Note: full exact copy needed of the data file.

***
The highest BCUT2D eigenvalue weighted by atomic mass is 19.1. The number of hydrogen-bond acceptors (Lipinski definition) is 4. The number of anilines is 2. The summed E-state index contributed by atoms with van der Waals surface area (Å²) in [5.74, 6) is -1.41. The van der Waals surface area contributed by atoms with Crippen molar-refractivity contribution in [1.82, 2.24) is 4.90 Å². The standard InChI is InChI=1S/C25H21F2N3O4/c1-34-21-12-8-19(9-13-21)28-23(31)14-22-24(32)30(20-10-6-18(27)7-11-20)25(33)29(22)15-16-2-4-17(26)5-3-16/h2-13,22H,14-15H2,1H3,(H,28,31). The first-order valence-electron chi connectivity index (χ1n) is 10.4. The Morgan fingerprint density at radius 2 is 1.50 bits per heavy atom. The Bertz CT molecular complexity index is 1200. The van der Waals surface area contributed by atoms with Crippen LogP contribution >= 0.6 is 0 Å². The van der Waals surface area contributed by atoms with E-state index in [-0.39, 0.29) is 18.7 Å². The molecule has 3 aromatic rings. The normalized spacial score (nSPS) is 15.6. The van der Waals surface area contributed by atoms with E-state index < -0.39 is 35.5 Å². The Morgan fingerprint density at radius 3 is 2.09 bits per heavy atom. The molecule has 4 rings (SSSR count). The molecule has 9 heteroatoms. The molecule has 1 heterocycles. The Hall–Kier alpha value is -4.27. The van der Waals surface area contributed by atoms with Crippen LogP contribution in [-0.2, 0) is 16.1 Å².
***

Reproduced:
The highest BCUT2D eigenvalue weighted by atomic mass is 19.1. The number of hydrogen-bond acceptors (Lipinski definition) is 4. The number of anilines is 2. The summed E-state index contributed by atoms with van der Waals surface area (Å²) in [5.74, 6) is -1.41. The van der Waals surface area contributed by atoms with Crippen molar-refractivity contribution in [1.82, 2.24) is 4.90 Å². The standard InChI is InChI=1S/C25H21F2N3O4/c1-34-21-12-8-19(9-13-21)28-23(31)14-22-24(32)30(20-10-6-18(27)7-11-20)25(33)29(22)15-16-2-4-17(26)5-3-16/h2-13,22H,14-15H2,1H3,(H,28,31). The first-order valence-electron chi connectivity index (χ1n) is 10.4. The Morgan fingerprint density at radius 2 is 1.50 bits per heavy atom. The Bertz CT molecular complexity index is 1200. The van der Waals surface area contributed by atoms with Crippen LogP contribution >= 0.6 is 0 Å². The van der Waals surface area contributed by atoms with E-state index in [-0.39, 0.29) is 18.7 Å². The molecule has 3 aromatic rings. The normalized spacial score (nSPS) is 15.6. The van der Waals surface area contributed by atoms with E-state index < -0.39 is 35.5 Å². The Morgan fingerprint density at radius 3 is 2.09 bits per heavy atom. The molecule has 4 rings (SSSR count). The molecule has 9 heteroatoms. The molecule has 1 heterocycles. The Hall–Kier alpha value is -4.27. The van der Waals surface area contributed by atoms with Crippen LogP contribution in [-0.2, 0) is 16.1 Å².